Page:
President Morsi's dismissal of Field Marshall Tantawi may appear like a schoolboy stunt; an opportune moment to capitalize on the failure of the Egyptian military. Yet to take on such a powerful institution head on suggests method and reveals a certain confidence in their power base.
For many Egyptians the military is still a source of pride. The October war in 1973, for instance, is a national holiday and comes with a victory museum to boot. However, the military's important role has allowed it to grow unchecked. Its plush officer's apartments in Alexandria and Nasser city, its hospitals, bakeries and factories are testimony to its success. According to Sherin Tadros' Al Jazeera article, "Egypt Military's Economic Empire," over 35 factories and companies making everything from pasta to TVs are owned by the military.
Considering the institution's power and standing, it would have made sense for Morsi to come to a working agreement. The Brotherhood, after all, has a track record of working under difficult political circumstances. However, Morsi's actions only make sense when you realize that it, too, possesses an infrastructure integral to Egypt. You don't need statistics to see why. Visit the back of Zein al-Abidin mosque in Cairo: there are people who live amongst the graves, unable to cover their nakedness. Visit the Anfushi in Alexandria and you see men living off rotting vegetables picked right out of the rubbish containers. They know that the sight is revolting, but they've gone beyond caring. Poverty is flagrant in Egypt and this is what the Brotherhood's NGOs deal with.
In the sprawling necropolis of Cairo, Brotherhood volunteers shelter and feed hundreds of poor. According to Rabha Allam, author of "Engaging with traditional and modern Islamic NGOs in Egypt" (2012) NGOs affiliated with the Brotherhood have access to remote rural communities where the Egyptian state has none. The Islamic Medical association is one example: with over 24 hospitals all over Egypt, it provides affordable emergency surgery, dentistry, labs, psychiatric care, and pharmaceutical services. During the revolution the Brotherhood sent medical units to care for injured protesters. The Brotherhood's perceived support for the poor made it so strong that during the farcical elections in 2005, Mubarak had to use troops to prevent rural voters electing Brotherhood candidates.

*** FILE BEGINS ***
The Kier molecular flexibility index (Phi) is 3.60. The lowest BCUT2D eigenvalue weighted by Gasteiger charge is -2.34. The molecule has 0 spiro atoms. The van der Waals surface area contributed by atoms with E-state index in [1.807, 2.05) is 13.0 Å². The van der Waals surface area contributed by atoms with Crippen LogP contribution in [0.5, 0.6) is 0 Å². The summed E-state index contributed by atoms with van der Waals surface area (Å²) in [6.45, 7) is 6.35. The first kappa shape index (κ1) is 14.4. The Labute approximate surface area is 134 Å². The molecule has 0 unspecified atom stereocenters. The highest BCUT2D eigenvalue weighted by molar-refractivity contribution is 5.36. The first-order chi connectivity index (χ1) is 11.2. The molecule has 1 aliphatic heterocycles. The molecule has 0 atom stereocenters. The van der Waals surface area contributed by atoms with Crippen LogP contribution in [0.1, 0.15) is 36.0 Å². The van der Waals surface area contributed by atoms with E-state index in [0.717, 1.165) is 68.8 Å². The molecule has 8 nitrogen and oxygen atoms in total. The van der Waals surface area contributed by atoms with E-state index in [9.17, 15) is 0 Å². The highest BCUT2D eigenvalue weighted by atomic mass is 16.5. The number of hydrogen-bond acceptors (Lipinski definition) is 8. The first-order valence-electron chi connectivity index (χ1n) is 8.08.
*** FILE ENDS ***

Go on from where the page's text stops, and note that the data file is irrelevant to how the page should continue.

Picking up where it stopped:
The origins of their strength began with President Sadat in the '70s. In his attempt to eliminate his Nasserist and socialist opponents he came to an accord with the Brotherhood. Brotherhood members returned from the Gulf with newfound wealth due to the construction boom. They began to organize, preach and rebuild their movement. By the '80s they dominated the student, professor, lawyer, and medical syndicates in Egypt. By the mid-'90s 35 percent of charitable NGOs were affiliated with the Brotherhood. By the time an earthquake struck Cairo in 1992 they had effectively created a dual welfare system. Whilst the government took two days to respond to the crisis, they were on the streets within hours. The integral nature of these structures made it difficult to crack down on the party. Although Mubarak tried to do so after an assassination attempt in Addis Ababa, the prospect of dismantling this network on which so many poor depended was too risky.
Moreover, apart from the social infrastructure, the Brotherhood's history is enmeshed within modern Egypt. The party was instrumental in ending the incompetent monarchy. They took an active role in agitating against the British military presence in Egypt and Palestine. The party, like its secular counterparts, had also produced its fair share of intellectuals and martyrs such as Hassan al-Banna, Syed Qutb and Zaynab al-Ghazali.
Should Field Marshall Tantawi take on Morsi he needs to consider the wrath of the hungry masses that depend on the unofficial welfare network created by the Brotherhood. It is this welfare system that allows Morsi to take on the most powerful man in Egypt with such boldness.